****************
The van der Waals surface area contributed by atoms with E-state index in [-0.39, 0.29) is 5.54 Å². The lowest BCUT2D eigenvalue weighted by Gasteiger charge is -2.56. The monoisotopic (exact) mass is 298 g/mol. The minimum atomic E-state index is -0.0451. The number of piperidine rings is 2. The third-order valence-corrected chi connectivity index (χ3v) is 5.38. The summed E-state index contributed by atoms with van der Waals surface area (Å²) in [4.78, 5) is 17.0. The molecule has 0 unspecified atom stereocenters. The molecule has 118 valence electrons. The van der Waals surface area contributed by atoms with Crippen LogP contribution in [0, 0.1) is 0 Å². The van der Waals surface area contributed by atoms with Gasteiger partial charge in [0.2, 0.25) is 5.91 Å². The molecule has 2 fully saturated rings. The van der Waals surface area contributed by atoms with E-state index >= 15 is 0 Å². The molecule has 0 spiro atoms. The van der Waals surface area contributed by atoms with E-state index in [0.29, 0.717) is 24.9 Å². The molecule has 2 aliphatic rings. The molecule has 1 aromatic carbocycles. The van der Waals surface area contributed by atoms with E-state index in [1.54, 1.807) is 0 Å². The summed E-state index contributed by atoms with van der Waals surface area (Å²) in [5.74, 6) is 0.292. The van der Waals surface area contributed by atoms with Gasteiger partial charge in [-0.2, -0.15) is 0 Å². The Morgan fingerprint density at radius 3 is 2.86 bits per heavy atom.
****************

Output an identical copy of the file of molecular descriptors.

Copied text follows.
The van der Waals surface area contributed by atoms with E-state index in [-0.39, 0.29) is 5.54 Å². The lowest BCUT2D eigenvalue weighted by Gasteiger charge is -2.56. The monoisotopic (exact) mass is 298 g/mol. The minimum atomic E-state index is -0.0451. The number of piperidine rings is 2. The third-order valence-corrected chi connectivity index (χ3v) is 5.38. The summed E-state index contributed by atoms with van der Waals surface area (Å²) in [4.78, 5) is 17.0. The molecule has 0 unspecified atom stereocenters. The molecule has 118 valence electrons. The van der Waals surface area contributed by atoms with Crippen LogP contribution in [0, 0.1) is 0 Å². The van der Waals surface area contributed by atoms with Gasteiger partial charge in [0.2, 0.25) is 5.91 Å². The molecule has 2 fully saturated rings. The van der Waals surface area contributed by atoms with E-state index >= 15 is 0 Å². The molecule has 0 spiro atoms. The van der Waals surface area contributed by atoms with E-state index in [0.29, 0.717) is 24.9 Å². The molecule has 2 aliphatic rings. The molecule has 1 aromatic carbocycles. The van der Waals surface area contributed by atoms with E-state index in [1.54, 1.807) is 0 Å². The summed E-state index contributed by atoms with van der Waals surface area (Å²) in [5.74, 6) is 0.292. The van der Waals surface area contributed by atoms with Gasteiger partial charge in [-0.2, -0.15) is 0 Å². The Morgan fingerprint density at radius 3 is 2.86 bits per heavy atom.